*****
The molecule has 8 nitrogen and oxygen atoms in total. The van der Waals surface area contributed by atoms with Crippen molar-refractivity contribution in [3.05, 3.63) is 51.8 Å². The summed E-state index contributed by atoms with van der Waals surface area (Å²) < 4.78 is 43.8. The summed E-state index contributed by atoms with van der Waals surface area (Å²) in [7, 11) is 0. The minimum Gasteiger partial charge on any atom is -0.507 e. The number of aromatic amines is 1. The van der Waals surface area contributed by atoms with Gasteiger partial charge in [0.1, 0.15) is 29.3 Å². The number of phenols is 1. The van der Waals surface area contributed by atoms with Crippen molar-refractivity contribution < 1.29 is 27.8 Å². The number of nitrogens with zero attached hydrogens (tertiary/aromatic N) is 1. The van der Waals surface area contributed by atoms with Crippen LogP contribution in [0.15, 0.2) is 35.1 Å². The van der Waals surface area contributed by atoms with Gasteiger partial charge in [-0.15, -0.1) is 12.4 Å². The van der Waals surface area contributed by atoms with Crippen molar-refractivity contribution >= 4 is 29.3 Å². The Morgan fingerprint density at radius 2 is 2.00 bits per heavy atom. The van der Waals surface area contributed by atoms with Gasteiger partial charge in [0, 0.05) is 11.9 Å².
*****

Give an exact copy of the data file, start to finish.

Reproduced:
The molecule has 8 nitrogen and oxygen atoms in total. The van der Waals surface area contributed by atoms with Crippen molar-refractivity contribution in [3.05, 3.63) is 51.8 Å². The summed E-state index contributed by atoms with van der Waals surface area (Å²) < 4.78 is 43.8. The summed E-state index contributed by atoms with van der Waals surface area (Å²) in [7, 11) is 0. The minimum Gasteiger partial charge on any atom is -0.507 e. The number of aromatic amines is 1. The van der Waals surface area contributed by atoms with Gasteiger partial charge in [0.1, 0.15) is 29.3 Å². The number of phenols is 1. The van der Waals surface area contributed by atoms with Crippen molar-refractivity contribution < 1.29 is 27.8 Å². The number of nitrogens with zero attached hydrogens (tertiary/aromatic N) is 1. The van der Waals surface area contributed by atoms with Crippen LogP contribution in [0.15, 0.2) is 35.1 Å². The van der Waals surface area contributed by atoms with Gasteiger partial charge in [-0.15, -0.1) is 12.4 Å². The van der Waals surface area contributed by atoms with Crippen molar-refractivity contribution >= 4 is 29.3 Å². The Morgan fingerprint density at radius 2 is 2.00 bits per heavy atom. The van der Waals surface area contributed by atoms with Gasteiger partial charge in [0, 0.05) is 11.9 Å².